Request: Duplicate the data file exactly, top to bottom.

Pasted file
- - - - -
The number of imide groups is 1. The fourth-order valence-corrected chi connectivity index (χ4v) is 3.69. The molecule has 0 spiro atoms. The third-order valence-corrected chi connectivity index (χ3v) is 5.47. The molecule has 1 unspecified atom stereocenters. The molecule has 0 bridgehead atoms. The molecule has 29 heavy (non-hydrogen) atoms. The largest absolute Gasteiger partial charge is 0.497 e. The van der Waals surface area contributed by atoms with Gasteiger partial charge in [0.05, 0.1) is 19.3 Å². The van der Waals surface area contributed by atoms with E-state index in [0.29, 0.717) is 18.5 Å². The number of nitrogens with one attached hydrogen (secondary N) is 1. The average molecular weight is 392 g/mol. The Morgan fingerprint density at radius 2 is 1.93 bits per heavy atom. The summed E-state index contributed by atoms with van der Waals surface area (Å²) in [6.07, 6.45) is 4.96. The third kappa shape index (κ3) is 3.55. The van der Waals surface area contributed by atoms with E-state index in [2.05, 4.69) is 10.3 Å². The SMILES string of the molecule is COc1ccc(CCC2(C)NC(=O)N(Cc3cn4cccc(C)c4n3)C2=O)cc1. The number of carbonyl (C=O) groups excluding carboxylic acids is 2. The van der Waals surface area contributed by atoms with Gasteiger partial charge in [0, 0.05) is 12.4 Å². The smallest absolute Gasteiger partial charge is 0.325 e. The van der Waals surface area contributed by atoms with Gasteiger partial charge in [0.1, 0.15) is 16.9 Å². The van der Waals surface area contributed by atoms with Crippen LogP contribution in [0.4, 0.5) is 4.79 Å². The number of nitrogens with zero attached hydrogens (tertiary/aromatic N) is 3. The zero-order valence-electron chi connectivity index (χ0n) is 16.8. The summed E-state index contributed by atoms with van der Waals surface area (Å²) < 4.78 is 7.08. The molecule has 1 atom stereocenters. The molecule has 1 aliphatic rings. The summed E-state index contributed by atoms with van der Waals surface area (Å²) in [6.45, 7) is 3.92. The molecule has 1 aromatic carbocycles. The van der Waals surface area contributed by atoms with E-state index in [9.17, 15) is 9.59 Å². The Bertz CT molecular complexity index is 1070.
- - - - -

The number of imide groups is 1. The fourth-order valence-corrected chi connectivity index (χ4v) is 3.69. The molecule has 0 spiro atoms. The third-order valence-corrected chi connectivity index (χ3v) is 5.47. The molecule has 1 unspecified atom stereocenters. The molecule has 0 bridgehead atoms. The molecule has 29 heavy (non-hydrogen) atoms. The largest absolute Gasteiger partial charge is 0.497 e. The van der Waals surface area contributed by atoms with Gasteiger partial charge in [0.05, 0.1) is 19.3 Å². The van der Waals surface area contributed by atoms with E-state index in [0.29, 0.717) is 18.5 Å². The number of nitrogens with one attached hydrogen (secondary N) is 1. The average molecular weight is 392 g/mol. The Morgan fingerprint density at radius 2 is 1.93 bits per heavy atom. The summed E-state index contributed by atoms with van der Waals surface area (Å²) in [6.07, 6.45) is 4.96. The third kappa shape index (κ3) is 3.55. The van der Waals surface area contributed by atoms with E-state index in [2.05, 4.69) is 10.3 Å². The SMILES string of the molecule is COc1ccc(CCC2(C)NC(=O)N(Cc3cn4cccc(C)c4n3)C2=O)cc1. The number of carbonyl (C=O) groups excluding carboxylic acids is 2. The van der Waals surface area contributed by atoms with Gasteiger partial charge in [0, 0.05) is 12.4 Å². The smallest absolute Gasteiger partial charge is 0.325 e. The van der Waals surface area contributed by atoms with Gasteiger partial charge in [0.1, 0.15) is 16.9 Å². The van der Waals surface area contributed by atoms with Crippen LogP contribution in [0.4, 0.5) is 4.79 Å². The number of nitrogens with zero attached hydrogens (tertiary/aromatic N) is 3. The zero-order valence-electron chi connectivity index (χ0n) is 16.8. The summed E-state index contributed by atoms with van der Waals surface area (Å²) < 4.78 is 7.08. The molecule has 1 atom stereocenters. The molecule has 1 aliphatic rings. The summed E-state index contributed by atoms with van der Waals surface area (Å²) in [6.45, 7) is 3.92. The molecule has 1 aromatic carbocycles. The van der Waals surface area contributed by atoms with E-state index in [9.17, 15) is 9.59 Å². The Bertz CT molecular complexity index is 1070.